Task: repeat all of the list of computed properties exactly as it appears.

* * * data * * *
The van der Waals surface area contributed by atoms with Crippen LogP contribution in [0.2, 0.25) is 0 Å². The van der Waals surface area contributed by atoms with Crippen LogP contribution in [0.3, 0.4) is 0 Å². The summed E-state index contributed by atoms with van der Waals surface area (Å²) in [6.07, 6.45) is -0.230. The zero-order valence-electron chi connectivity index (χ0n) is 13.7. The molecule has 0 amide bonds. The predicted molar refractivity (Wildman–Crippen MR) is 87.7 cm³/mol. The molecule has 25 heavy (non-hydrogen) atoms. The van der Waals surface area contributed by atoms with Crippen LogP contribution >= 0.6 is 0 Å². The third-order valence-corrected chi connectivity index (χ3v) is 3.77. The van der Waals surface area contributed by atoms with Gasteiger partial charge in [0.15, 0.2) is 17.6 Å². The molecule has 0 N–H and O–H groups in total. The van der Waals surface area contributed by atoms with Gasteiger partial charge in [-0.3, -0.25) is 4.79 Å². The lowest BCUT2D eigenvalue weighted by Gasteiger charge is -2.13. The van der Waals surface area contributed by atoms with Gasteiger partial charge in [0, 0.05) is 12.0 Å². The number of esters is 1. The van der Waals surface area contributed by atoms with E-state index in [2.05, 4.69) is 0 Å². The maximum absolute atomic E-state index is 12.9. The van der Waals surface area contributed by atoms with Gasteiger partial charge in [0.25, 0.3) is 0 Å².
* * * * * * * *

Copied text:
The van der Waals surface area contributed by atoms with Crippen LogP contribution in [0.2, 0.25) is 0 Å². The van der Waals surface area contributed by atoms with Crippen LogP contribution in [0.3, 0.4) is 0 Å². The summed E-state index contributed by atoms with van der Waals surface area (Å²) in [6.07, 6.45) is -0.230. The zero-order valence-electron chi connectivity index (χ0n) is 13.7. The molecule has 0 amide bonds. The predicted molar refractivity (Wildman–Crippen MR) is 87.7 cm³/mol. The molecule has 25 heavy (non-hydrogen) atoms. The van der Waals surface area contributed by atoms with Crippen LogP contribution >= 0.6 is 0 Å². The third-order valence-corrected chi connectivity index (χ3v) is 3.77. The van der Waals surface area contributed by atoms with Gasteiger partial charge in [0.15, 0.2) is 17.6 Å². The molecule has 0 N–H and O–H groups in total. The van der Waals surface area contributed by atoms with Gasteiger partial charge in [-0.3, -0.25) is 4.79 Å². The lowest BCUT2D eigenvalue weighted by Gasteiger charge is -2.13. The van der Waals surface area contributed by atoms with Gasteiger partial charge in [0, 0.05) is 12.0 Å². The number of esters is 1. The van der Waals surface area contributed by atoms with E-state index in [2.05, 4.69) is 0 Å². The maximum absolute atomic E-state index is 12.9. The van der Waals surface area contributed by atoms with Gasteiger partial charge in [0.25, 0.3) is 0 Å².